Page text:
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Closer look at medical price-gouging

Some people have long felt that the cost of medicine is outrageous. Just how accurate this feeling has become, and just how outrageous these costs have become, is brought home by a recent study by Steven Brill in Time magazine.

Applying the in-depth scrutiny that good journalists practice, Brill penetrated the aura that surrounds medicine and shows us a world where a roll of gauze costs $17 -- or the never, never land where a miraculous cancer dosage costs $13,000, for which the hospital paid $2,000 to $3,000.

These and other charges are part of the Brill story, which sounds outrageous, if true -- and which apparently is all too true. It is no wonder that lobbyists for the pharmaceutical industry receive billions more dollars than do the lobbyists for defense contractors.

This report emerges into a world where politicians are worried about the escalating costs of Medicare and Medicaid and rant and rave that these entitlements must be lowered. They see the booming costs of medicine as a dire threat to our national economy, but should see these high costs as a reason for demanding bids and controlling prices.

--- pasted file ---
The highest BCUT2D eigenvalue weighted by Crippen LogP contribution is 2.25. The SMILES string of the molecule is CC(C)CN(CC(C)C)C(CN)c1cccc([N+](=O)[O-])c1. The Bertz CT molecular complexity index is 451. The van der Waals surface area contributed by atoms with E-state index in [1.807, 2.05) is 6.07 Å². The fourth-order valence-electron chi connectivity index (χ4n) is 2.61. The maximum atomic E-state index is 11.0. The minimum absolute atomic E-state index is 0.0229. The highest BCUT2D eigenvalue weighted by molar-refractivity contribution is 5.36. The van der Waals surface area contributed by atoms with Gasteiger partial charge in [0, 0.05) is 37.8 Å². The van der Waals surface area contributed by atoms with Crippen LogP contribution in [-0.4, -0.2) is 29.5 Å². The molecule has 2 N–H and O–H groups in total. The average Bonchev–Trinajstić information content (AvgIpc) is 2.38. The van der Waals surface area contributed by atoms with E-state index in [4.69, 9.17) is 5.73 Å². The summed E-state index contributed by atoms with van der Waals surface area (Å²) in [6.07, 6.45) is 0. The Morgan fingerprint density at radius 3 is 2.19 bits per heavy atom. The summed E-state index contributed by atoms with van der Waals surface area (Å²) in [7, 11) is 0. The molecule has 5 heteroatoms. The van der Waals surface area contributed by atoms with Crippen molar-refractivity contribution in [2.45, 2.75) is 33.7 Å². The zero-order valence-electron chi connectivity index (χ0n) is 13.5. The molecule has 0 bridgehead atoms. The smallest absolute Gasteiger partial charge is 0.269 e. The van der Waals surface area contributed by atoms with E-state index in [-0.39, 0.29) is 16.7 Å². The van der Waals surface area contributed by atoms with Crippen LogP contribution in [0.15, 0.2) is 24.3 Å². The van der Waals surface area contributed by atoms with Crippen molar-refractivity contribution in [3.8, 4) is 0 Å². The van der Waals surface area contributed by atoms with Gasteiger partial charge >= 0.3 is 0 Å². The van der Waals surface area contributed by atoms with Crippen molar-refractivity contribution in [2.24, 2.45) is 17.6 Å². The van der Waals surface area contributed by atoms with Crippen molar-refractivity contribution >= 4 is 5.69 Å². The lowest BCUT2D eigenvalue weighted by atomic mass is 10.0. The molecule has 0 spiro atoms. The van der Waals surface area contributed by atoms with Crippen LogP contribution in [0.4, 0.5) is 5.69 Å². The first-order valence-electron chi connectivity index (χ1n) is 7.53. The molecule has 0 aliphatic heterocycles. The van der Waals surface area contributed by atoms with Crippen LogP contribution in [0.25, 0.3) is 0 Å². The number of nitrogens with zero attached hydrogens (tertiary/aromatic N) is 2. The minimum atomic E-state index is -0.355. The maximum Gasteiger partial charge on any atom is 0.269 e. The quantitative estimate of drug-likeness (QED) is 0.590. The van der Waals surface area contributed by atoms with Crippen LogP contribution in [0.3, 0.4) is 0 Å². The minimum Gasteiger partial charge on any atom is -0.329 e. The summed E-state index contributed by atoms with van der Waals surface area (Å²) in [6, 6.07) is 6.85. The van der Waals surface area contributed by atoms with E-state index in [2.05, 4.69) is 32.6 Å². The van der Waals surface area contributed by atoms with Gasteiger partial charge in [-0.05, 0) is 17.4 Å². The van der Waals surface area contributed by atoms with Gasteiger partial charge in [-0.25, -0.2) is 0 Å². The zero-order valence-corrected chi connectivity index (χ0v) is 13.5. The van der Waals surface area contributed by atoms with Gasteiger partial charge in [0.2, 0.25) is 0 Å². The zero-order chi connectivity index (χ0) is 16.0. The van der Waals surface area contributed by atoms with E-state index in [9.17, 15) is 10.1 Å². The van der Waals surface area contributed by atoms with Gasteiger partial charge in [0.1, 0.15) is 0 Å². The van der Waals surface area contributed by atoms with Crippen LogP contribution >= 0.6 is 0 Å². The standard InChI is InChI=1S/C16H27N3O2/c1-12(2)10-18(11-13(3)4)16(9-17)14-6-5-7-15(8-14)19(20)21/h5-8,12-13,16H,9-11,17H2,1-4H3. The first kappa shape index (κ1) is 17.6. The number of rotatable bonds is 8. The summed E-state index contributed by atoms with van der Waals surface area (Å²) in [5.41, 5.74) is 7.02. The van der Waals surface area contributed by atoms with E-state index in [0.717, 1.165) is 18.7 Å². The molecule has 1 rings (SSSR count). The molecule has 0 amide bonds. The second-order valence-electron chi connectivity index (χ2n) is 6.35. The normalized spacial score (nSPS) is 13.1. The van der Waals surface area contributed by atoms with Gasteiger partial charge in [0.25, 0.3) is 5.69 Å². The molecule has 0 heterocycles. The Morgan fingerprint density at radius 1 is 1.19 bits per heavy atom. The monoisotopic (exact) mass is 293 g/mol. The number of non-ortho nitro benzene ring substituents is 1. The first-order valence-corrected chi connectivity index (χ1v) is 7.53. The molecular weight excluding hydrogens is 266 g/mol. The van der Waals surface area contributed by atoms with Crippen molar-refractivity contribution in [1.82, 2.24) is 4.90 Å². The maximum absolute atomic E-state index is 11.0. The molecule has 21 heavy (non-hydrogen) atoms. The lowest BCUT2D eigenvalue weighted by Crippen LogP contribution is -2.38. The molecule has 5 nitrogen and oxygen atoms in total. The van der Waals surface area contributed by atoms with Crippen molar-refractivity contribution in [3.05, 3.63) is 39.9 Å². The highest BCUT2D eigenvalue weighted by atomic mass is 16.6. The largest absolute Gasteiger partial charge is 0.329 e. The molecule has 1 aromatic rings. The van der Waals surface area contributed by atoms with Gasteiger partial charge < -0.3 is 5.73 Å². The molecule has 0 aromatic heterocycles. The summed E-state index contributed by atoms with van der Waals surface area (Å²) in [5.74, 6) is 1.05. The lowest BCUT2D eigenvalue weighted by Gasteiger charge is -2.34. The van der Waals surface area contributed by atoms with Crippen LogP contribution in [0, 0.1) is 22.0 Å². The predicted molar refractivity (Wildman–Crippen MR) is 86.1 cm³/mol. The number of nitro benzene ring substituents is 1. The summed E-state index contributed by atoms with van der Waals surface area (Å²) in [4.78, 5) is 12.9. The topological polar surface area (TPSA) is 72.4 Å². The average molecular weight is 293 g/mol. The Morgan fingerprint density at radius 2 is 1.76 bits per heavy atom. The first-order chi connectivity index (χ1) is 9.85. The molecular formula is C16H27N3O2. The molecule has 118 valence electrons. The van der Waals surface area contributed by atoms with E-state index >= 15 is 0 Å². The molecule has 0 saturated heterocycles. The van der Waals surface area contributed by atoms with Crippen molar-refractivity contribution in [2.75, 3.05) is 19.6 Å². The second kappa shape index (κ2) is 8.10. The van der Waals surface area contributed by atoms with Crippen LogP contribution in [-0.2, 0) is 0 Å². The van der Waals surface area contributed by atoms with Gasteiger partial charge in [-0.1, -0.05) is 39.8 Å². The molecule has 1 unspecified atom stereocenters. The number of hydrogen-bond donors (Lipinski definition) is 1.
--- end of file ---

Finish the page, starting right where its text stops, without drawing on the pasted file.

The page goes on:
Americans apparently do not need more health insurance. They instead need and must demand more government supervision of an out-of-control industry that pays its hospital administrators as much as $1.8 million a year to provide services that the public cannot afford.

Brill has compiled a voluminous report that should be required reading for all politicians, and by the public that needs these medical services. While it is impossible to do his article justice here, these are some of the highlights:

A chest X-ray that should have cost $20 was billed at $283.

When the hospital used a cancer wonder drug called Rituxan, the charge was more than $13,000. All hospitals pay about $4,000 for the dose, but a volume discount would cut this to $3,000.

Brill said he got the idea for this article while visiting Rice University last year.

"As I was leaving the campus, which is just outside the central business district of Houston," he said, "I noticed a group of glass skyscrapers about a mile away, lighting up the evening sky. I was looking at Texas Medical Center, a nearly 300-acre, 280-building complex of hospitals and related medical facilities. Medicine had obviously become a huge business."

Darrel Miller lives near Downs in rural Osborne County and is a retired weekly newspaper editor.